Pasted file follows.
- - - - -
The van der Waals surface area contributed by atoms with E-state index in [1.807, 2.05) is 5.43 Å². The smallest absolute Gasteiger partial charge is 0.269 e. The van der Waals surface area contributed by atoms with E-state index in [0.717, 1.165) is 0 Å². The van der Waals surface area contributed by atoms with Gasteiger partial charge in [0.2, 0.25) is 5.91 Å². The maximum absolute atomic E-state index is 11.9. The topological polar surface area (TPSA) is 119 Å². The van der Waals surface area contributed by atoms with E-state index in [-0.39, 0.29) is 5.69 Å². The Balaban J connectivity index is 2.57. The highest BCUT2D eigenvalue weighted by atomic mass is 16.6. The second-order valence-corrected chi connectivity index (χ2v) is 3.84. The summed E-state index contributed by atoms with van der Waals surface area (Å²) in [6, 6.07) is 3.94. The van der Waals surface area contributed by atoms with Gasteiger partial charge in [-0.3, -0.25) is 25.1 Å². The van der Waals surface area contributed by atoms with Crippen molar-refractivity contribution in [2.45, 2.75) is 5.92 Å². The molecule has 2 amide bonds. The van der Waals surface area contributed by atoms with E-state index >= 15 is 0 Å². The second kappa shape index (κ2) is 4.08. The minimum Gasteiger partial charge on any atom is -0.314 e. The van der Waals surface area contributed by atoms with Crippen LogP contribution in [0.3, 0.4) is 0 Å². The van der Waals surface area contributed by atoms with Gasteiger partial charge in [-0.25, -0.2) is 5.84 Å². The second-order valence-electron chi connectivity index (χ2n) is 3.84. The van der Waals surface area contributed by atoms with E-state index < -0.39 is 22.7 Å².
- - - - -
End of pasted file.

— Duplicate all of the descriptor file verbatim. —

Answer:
The van der Waals surface area contributed by atoms with E-state index in [1.807, 2.05) is 5.43 Å². The smallest absolute Gasteiger partial charge is 0.269 e. The van der Waals surface area contributed by atoms with E-state index in [0.717, 1.165) is 0 Å². The van der Waals surface area contributed by atoms with Gasteiger partial charge in [0.2, 0.25) is 5.91 Å². The maximum absolute atomic E-state index is 11.9. The topological polar surface area (TPSA) is 119 Å². The van der Waals surface area contributed by atoms with E-state index in [-0.39, 0.29) is 5.69 Å². The Balaban J connectivity index is 2.57. The highest BCUT2D eigenvalue weighted by atomic mass is 16.6. The second-order valence-corrected chi connectivity index (χ2v) is 3.84. The summed E-state index contributed by atoms with van der Waals surface area (Å²) in [6, 6.07) is 3.94. The van der Waals surface area contributed by atoms with Gasteiger partial charge in [-0.3, -0.25) is 25.1 Å². The van der Waals surface area contributed by atoms with Crippen molar-refractivity contribution in [2.45, 2.75) is 5.92 Å². The molecule has 2 amide bonds. The van der Waals surface area contributed by atoms with E-state index >= 15 is 0 Å². The second kappa shape index (κ2) is 4.08. The minimum Gasteiger partial charge on any atom is -0.314 e. The van der Waals surface area contributed by atoms with Crippen LogP contribution in [0.3, 0.4) is 0 Å². The van der Waals surface area contributed by atoms with Gasteiger partial charge in [-0.25, -0.2) is 5.84 Å². The second-order valence-electron chi connectivity index (χ2n) is 3.84. The van der Waals surface area contributed by atoms with E-state index < -0.39 is 22.7 Å².